• Dating from the 3rd-century BC to the 6th-century AD, Houghton Library’s collection of 84 papyri includes both literary and documentary texts which comprise a unique primary source for the study of the political, administrative and social history of the Ptolemaic and Roman Egypt. Many of the literary manuscripts come from Oxyrhynchus, but the collection also includes material from Hibeh and the Fayûm, as well as papyri of Homer, Plato, Thucydides, Demosthenes, Menander and the Gospels. Documentary texts include contracts, petitions, lists, tax receipts and letters. The digitization of Houghton's manuscripts was directed by Francesca Schironi, assistant professor in the Department of the Classics, in collaboration with Houghton Library staff.

     
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Digital Scores and Libretti

 
  • Hundreds of digital scores and libretti from the Harvard Library collections, including first and early editions and manuscript copies of music from the eighteenth and early nineteenth centuries by J.S. Bach and Bach family members, Mozart, Schubert and other composers, as well as multiple versions of nineteenth century opera scores, seminal works of musical modernism and music of the Second Viennese School.

     
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Dying Speeches and Bloody Murders: Crime Broadsides

 
  • Digital images collected by the Harvard Law School Library of more than five hundred broadsides – styled at the time as "Last Dying Speeches" or "Bloody Murders" – that were sold to the audiences that gathered to witness public executions in eighteenth- and nineteenth-century Britain. The examples digitized span the years 1707 to 1891 and include accounts of executions for such crimes as arson, assault, counterfeiting, horse stealing, murder, rape, robbery and treason.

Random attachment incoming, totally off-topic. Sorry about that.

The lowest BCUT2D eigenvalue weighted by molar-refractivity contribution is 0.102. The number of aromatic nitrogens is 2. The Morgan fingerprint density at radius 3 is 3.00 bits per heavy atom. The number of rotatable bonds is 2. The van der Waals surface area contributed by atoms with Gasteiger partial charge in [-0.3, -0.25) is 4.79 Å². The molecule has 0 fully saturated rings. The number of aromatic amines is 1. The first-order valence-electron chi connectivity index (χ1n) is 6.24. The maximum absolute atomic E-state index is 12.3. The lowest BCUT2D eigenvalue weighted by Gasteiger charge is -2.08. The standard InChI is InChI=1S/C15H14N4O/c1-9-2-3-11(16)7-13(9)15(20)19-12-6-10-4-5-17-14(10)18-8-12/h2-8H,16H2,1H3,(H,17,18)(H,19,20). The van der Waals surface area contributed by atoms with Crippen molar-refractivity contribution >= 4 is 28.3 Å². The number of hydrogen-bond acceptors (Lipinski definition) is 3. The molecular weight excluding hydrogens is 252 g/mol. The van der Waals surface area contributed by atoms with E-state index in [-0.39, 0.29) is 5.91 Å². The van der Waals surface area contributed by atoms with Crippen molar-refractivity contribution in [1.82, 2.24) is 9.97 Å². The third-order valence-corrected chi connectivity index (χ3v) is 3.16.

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Edwards Bangs Drew Chinese Maritime Customs Service Photographs

 
  • Edward Bangs Drew joined the Chinese Maritime Customs Service in 1864 after earning his BA degree from Harvard. In 1868, Drew was appointed a Commissioner of the Service, a position he held for decades. During that time he collected photographs that document clothing, customs and daily life in 19th century China, as well as Drew’s life and career, including family and social gatherings, public appearances and events and ceremonies.

     
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Early Photography of Japan

 
  • A virtual collection of 35 albums containing nearly 2,000 photographs from Widener Library, the Fine Arts Library and Harvard-Yenching Library. The albums include many hand-colored albumen prints taken by pioneering and influential photographers such as Felice Beato, Baron Raimund von Stillfried, Kusakabe Kimbei and Tamamura Kozaburo. They document the early history of commercial photography in Japan and reflect traditional Japanese culture before the dramatic transformation brought about by modernization and Western influence during the Meiji period.